Monkey fossil from 7million years ago shows how species ‘tackled climate change’

Scientists believe they have found some of the oldest monkey fossils ever discovered out of Africa.

The "significant" finding in China suggests a type of monkey called Mesopithecus pentelicus adapted to endure climate change.

Researchers also claim it reveals how the species' digestive system allowed it to travel huge distances.

Three fossils were uncovered from a lignite mine in China’s Yunan Province.

Nina G. Jablonski, Professor of Anthropology at Penn State, said: “It is close to or actually the ancestor of many of the living monkeys of East Asia."

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One of the fossils found is thought to be a monkey's lower jaw.

Another is a part of the thigh bone but the most important find is a heel bone.

Researchers said the heel reveals how the monkey would have moved and travelled great continental distances.

Mrs Jablonski said: “The significance of the calcaneus is that it reveals the monkey was well adapted for moving nimbly and powerfully both on the ground and in the trees.

“This locomotor versatility no doubt contributed to the success of the species in dispersing across woodland corridors from Europe to Asia.”

She added: “This is an interesting case in primate evolution because it testifies to the value of versatility and adaptability in diverse and changing environments.”

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The report adds the leg and jawbone were probably from one individual monkey – a female.

Studies of the monkeys’ teeth indicate a diet of plants, fruits and flowers. This is in contrast to the mostly fruit-based diets of apes.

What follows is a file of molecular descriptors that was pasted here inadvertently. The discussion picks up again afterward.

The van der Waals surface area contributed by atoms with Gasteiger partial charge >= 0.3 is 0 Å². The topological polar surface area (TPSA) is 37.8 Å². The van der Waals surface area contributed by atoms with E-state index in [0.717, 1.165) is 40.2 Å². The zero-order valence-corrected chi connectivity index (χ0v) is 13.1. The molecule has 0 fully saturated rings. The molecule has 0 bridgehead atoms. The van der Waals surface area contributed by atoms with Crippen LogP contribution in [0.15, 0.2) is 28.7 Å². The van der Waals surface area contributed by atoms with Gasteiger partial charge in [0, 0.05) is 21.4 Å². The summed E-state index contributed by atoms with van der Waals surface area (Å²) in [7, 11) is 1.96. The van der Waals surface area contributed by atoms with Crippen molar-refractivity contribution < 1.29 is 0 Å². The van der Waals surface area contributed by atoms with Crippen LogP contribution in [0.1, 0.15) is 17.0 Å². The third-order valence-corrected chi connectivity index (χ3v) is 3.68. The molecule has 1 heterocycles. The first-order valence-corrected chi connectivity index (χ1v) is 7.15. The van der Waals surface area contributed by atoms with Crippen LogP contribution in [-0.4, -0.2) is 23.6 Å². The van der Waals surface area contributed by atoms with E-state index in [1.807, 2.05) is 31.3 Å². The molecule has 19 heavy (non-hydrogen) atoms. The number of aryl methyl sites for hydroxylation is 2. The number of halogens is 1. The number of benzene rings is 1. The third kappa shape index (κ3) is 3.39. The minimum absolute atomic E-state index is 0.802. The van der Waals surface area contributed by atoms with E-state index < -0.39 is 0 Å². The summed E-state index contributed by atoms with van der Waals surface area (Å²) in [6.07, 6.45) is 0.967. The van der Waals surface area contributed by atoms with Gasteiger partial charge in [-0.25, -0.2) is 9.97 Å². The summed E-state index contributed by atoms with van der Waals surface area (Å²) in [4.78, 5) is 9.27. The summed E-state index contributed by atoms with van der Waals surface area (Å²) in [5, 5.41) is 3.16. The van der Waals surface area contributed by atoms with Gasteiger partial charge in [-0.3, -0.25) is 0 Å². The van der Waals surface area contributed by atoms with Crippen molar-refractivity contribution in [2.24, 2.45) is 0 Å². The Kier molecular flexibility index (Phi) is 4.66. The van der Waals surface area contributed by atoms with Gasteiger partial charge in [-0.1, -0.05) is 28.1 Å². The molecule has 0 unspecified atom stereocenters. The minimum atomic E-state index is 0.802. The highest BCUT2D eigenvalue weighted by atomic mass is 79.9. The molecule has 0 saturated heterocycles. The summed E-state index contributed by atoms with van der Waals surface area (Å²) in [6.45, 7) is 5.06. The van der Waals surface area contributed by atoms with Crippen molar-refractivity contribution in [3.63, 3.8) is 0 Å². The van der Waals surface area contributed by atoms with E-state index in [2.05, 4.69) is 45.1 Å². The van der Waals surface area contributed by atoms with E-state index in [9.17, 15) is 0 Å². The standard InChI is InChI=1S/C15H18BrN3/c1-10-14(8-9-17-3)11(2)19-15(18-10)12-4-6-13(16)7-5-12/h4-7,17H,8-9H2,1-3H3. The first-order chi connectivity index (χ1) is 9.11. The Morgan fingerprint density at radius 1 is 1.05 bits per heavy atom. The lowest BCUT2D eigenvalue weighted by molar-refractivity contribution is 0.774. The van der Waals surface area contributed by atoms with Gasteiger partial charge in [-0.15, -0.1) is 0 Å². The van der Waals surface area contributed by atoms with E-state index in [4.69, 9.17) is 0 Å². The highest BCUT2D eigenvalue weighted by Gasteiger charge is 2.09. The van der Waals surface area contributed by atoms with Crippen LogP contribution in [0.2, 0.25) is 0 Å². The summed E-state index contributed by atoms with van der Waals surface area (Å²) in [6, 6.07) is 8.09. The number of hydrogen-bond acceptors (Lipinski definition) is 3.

Although Mesopithecus pentelicus is now extinct, the species was able to travel great distances, with some found in Greece.

The species is thought to have existed between five million and seven million years ago, and is an example of an "Old World monkey".

Part of the species’ survivability could be because of the monkeys’ ability to digest things such mature leaves and seeds.

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They also would not have had to worry very much about water – their digestive process enabled them to get enough water from food without having to also drink it.

Mrs Jablonski said: “These monkeys are the same as those found in Greece during the same time period, suggesting they spread out from a centre somewhere in central Europe and they did it fairly quickly.

“That is impressive when you think of how long it takes for an animal to disperse tens of thousands of kilometres through forest and woodlands.”

The finding was reported by Penn State University, which also funded the research alongside the National Science Foundation and Bryn Mawr.

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Also involved in research were Dr. Dionisios Youlatos from the Aristotle University of Thessaloniki and Dr. Xueping Ji from the Yunnan Institute of Cultural Relics and Yunnan University.

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